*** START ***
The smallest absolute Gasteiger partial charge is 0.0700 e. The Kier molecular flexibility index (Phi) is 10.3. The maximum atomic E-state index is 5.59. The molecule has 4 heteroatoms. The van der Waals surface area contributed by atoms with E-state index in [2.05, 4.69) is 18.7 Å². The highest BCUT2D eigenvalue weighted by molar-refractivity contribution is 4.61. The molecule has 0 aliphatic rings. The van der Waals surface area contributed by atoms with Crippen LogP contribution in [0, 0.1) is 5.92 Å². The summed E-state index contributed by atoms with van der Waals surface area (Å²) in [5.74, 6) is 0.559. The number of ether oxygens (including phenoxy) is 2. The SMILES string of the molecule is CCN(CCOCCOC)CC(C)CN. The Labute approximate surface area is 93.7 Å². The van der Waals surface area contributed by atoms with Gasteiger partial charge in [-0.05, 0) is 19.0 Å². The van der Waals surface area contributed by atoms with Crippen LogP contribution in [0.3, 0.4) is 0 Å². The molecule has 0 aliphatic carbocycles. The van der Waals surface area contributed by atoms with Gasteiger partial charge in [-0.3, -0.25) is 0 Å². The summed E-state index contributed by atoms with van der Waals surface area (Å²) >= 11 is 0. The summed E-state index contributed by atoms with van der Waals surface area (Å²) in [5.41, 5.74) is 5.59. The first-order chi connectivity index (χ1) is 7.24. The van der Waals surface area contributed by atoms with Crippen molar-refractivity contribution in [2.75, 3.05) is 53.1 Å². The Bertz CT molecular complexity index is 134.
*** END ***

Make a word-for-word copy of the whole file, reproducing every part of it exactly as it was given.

The smallest absolute Gasteiger partial charge is 0.0700 e. The Kier molecular flexibility index (Phi) is 10.3. The maximum atomic E-state index is 5.59. The molecule has 4 heteroatoms. The van der Waals surface area contributed by atoms with E-state index in [2.05, 4.69) is 18.7 Å². The highest BCUT2D eigenvalue weighted by molar-refractivity contribution is 4.61. The molecule has 0 aliphatic rings. The van der Waals surface area contributed by atoms with Crippen LogP contribution in [0, 0.1) is 5.92 Å². The summed E-state index contributed by atoms with van der Waals surface area (Å²) in [5.74, 6) is 0.559. The number of ether oxygens (including phenoxy) is 2. The SMILES string of the molecule is CCN(CCOCCOC)CC(C)CN. The Labute approximate surface area is 93.7 Å². The van der Waals surface area contributed by atoms with Gasteiger partial charge in [-0.05, 0) is 19.0 Å². The van der Waals surface area contributed by atoms with Crippen LogP contribution in [0.3, 0.4) is 0 Å². The molecule has 0 aliphatic carbocycles. The van der Waals surface area contributed by atoms with Gasteiger partial charge in [-0.3, -0.25) is 0 Å². The summed E-state index contributed by atoms with van der Waals surface area (Å²) >= 11 is 0. The summed E-state index contributed by atoms with van der Waals surface area (Å²) in [5.41, 5.74) is 5.59. The first-order chi connectivity index (χ1) is 7.24. The van der Waals surface area contributed by atoms with Crippen molar-refractivity contribution in [2.75, 3.05) is 53.1 Å². The Bertz CT molecular complexity index is 134.